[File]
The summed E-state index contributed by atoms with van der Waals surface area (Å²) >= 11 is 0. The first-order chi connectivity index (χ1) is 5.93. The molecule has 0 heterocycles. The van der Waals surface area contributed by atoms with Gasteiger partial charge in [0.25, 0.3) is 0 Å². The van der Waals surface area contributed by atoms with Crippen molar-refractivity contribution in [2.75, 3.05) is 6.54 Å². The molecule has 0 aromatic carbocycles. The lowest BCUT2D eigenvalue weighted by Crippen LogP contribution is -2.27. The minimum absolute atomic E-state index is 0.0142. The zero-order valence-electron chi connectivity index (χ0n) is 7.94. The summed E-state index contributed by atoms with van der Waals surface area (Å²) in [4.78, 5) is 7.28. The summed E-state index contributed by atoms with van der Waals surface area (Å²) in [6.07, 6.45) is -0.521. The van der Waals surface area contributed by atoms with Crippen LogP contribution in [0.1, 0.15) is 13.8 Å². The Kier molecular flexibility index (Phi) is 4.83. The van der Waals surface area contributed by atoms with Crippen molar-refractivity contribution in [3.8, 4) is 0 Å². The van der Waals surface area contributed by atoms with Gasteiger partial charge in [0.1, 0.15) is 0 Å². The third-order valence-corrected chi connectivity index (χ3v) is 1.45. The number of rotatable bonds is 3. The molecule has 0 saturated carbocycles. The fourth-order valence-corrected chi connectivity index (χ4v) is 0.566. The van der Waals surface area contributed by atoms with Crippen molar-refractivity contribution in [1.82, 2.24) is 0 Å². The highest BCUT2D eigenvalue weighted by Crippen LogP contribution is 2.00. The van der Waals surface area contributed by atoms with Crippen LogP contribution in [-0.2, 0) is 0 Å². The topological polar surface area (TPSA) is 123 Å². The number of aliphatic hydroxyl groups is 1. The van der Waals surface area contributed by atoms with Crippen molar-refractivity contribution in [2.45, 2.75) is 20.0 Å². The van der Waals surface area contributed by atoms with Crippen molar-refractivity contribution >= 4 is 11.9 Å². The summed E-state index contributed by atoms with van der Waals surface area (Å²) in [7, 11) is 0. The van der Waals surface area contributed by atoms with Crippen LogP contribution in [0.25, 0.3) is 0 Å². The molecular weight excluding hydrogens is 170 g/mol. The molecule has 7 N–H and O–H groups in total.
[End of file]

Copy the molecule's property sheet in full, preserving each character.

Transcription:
The summed E-state index contributed by atoms with van der Waals surface area (Å²) >= 11 is 0. The first-order chi connectivity index (χ1) is 5.93. The molecule has 0 heterocycles. The van der Waals surface area contributed by atoms with Gasteiger partial charge in [0.25, 0.3) is 0 Å². The van der Waals surface area contributed by atoms with Crippen molar-refractivity contribution in [2.75, 3.05) is 6.54 Å². The molecule has 0 aromatic carbocycles. The lowest BCUT2D eigenvalue weighted by Crippen LogP contribution is -2.27. The minimum absolute atomic E-state index is 0.0142. The zero-order valence-electron chi connectivity index (χ0n) is 7.94. The summed E-state index contributed by atoms with van der Waals surface area (Å²) in [4.78, 5) is 7.28. The summed E-state index contributed by atoms with van der Waals surface area (Å²) in [6.07, 6.45) is -0.521. The van der Waals surface area contributed by atoms with Crippen LogP contribution in [0.1, 0.15) is 13.8 Å². The Kier molecular flexibility index (Phi) is 4.83. The van der Waals surface area contributed by atoms with Crippen molar-refractivity contribution in [3.8, 4) is 0 Å². The van der Waals surface area contributed by atoms with Gasteiger partial charge in [0.1, 0.15) is 0 Å². The third-order valence-corrected chi connectivity index (χ3v) is 1.45. The number of rotatable bonds is 3. The molecule has 0 saturated carbocycles. The fourth-order valence-corrected chi connectivity index (χ4v) is 0.566. The van der Waals surface area contributed by atoms with Crippen molar-refractivity contribution in [1.82, 2.24) is 0 Å². The highest BCUT2D eigenvalue weighted by Crippen LogP contribution is 2.00. The van der Waals surface area contributed by atoms with Crippen LogP contribution in [-0.2, 0) is 0 Å². The topological polar surface area (TPSA) is 123 Å². The number of aliphatic hydroxyl groups is 1. The van der Waals surface area contributed by atoms with Crippen molar-refractivity contribution in [2.45, 2.75) is 20.0 Å². The van der Waals surface area contributed by atoms with Crippen molar-refractivity contribution >= 4 is 11.9 Å². The summed E-state index contributed by atoms with van der Waals surface area (Å²) in [7, 11) is 0. The van der Waals surface area contributed by atoms with Crippen LogP contribution in [0.25, 0.3) is 0 Å². The molecular weight excluding hydrogens is 170 g/mol. The molecule has 7 N–H and O–H groups in total.